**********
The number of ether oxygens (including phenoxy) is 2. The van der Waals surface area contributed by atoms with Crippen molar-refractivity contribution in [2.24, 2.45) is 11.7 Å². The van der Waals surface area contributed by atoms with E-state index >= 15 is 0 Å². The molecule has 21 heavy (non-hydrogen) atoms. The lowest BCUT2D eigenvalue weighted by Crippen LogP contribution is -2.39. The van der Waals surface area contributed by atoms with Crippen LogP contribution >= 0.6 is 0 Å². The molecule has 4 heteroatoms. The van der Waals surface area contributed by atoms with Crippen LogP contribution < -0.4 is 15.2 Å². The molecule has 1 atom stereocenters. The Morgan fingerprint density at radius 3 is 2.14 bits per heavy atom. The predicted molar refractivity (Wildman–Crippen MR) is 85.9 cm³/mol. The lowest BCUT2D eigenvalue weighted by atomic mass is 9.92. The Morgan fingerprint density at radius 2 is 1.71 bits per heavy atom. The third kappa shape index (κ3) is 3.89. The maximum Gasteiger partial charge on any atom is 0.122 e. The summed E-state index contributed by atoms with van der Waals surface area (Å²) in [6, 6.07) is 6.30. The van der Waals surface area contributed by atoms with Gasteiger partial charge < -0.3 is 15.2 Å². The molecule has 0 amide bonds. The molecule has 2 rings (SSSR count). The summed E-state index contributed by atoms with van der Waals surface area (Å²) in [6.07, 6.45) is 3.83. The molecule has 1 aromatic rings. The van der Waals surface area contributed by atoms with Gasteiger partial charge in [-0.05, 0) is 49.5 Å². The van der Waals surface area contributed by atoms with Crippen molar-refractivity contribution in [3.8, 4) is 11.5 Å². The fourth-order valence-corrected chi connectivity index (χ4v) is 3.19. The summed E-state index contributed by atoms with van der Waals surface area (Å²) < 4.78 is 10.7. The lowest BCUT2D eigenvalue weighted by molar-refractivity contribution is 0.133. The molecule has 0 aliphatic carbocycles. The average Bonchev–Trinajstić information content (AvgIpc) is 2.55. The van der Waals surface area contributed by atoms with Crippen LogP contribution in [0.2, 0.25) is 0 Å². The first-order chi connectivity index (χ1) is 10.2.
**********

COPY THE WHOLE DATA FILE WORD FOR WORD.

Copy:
The number of ether oxygens (including phenoxy) is 2. The van der Waals surface area contributed by atoms with Crippen molar-refractivity contribution in [2.24, 2.45) is 11.7 Å². The van der Waals surface area contributed by atoms with E-state index >= 15 is 0 Å². The molecule has 21 heavy (non-hydrogen) atoms. The lowest BCUT2D eigenvalue weighted by Crippen LogP contribution is -2.39. The van der Waals surface area contributed by atoms with Crippen LogP contribution >= 0.6 is 0 Å². The molecule has 4 heteroatoms. The van der Waals surface area contributed by atoms with Crippen LogP contribution < -0.4 is 15.2 Å². The molecule has 1 atom stereocenters. The Morgan fingerprint density at radius 3 is 2.14 bits per heavy atom. The predicted molar refractivity (Wildman–Crippen MR) is 85.9 cm³/mol. The lowest BCUT2D eigenvalue weighted by atomic mass is 9.92. The Morgan fingerprint density at radius 2 is 1.71 bits per heavy atom. The third kappa shape index (κ3) is 3.89. The maximum Gasteiger partial charge on any atom is 0.122 e. The summed E-state index contributed by atoms with van der Waals surface area (Å²) in [6, 6.07) is 6.30. The van der Waals surface area contributed by atoms with Gasteiger partial charge < -0.3 is 15.2 Å². The molecule has 0 amide bonds. The molecule has 2 rings (SSSR count). The summed E-state index contributed by atoms with van der Waals surface area (Å²) in [6.07, 6.45) is 3.83. The molecule has 1 aromatic rings. The van der Waals surface area contributed by atoms with Gasteiger partial charge in [-0.05, 0) is 49.5 Å². The van der Waals surface area contributed by atoms with Crippen molar-refractivity contribution in [3.8, 4) is 11.5 Å². The fourth-order valence-corrected chi connectivity index (χ4v) is 3.19. The summed E-state index contributed by atoms with van der Waals surface area (Å²) < 4.78 is 10.7. The lowest BCUT2D eigenvalue weighted by molar-refractivity contribution is 0.133. The molecule has 0 aliphatic carbocycles. The average Bonchev–Trinajstić information content (AvgIpc) is 2.55. The van der Waals surface area contributed by atoms with Crippen LogP contribution in [0.2, 0.25) is 0 Å². The first-order chi connectivity index (χ1) is 10.2.